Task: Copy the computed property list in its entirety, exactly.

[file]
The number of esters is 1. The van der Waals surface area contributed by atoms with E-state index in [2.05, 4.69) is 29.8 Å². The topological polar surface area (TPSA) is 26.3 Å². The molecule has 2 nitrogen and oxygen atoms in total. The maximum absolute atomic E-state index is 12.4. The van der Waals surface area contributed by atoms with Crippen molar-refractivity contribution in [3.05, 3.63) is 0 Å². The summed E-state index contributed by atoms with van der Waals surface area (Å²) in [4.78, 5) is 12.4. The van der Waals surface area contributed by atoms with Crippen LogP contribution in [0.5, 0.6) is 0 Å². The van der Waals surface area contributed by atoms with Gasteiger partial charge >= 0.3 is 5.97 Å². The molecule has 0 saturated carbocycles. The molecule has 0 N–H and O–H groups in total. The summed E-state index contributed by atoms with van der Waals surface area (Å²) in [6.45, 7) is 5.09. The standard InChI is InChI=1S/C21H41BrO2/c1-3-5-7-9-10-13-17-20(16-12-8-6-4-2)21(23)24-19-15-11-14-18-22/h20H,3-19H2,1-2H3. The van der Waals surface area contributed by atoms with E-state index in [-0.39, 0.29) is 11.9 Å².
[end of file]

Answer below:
The number of esters is 1. The van der Waals surface area contributed by atoms with E-state index in [2.05, 4.69) is 29.8 Å². The topological polar surface area (TPSA) is 26.3 Å². The molecule has 2 nitrogen and oxygen atoms in total. The maximum absolute atomic E-state index is 12.4. The van der Waals surface area contributed by atoms with Crippen molar-refractivity contribution in [3.05, 3.63) is 0 Å². The summed E-state index contributed by atoms with van der Waals surface area (Å²) in [4.78, 5) is 12.4. The van der Waals surface area contributed by atoms with Crippen LogP contribution in [0.5, 0.6) is 0 Å². The van der Waals surface area contributed by atoms with Gasteiger partial charge >= 0.3 is 5.97 Å². The molecule has 0 saturated carbocycles. The molecule has 0 N–H and O–H groups in total. The summed E-state index contributed by atoms with van der Waals surface area (Å²) in [6.45, 7) is 5.09. The standard InChI is InChI=1S/C21H41BrO2/c1-3-5-7-9-10-13-17-20(16-12-8-6-4-2)21(23)24-19-15-11-14-18-22/h20H,3-19H2,1-2H3. The van der Waals surface area contributed by atoms with E-state index in [-0.39, 0.29) is 11.9 Å².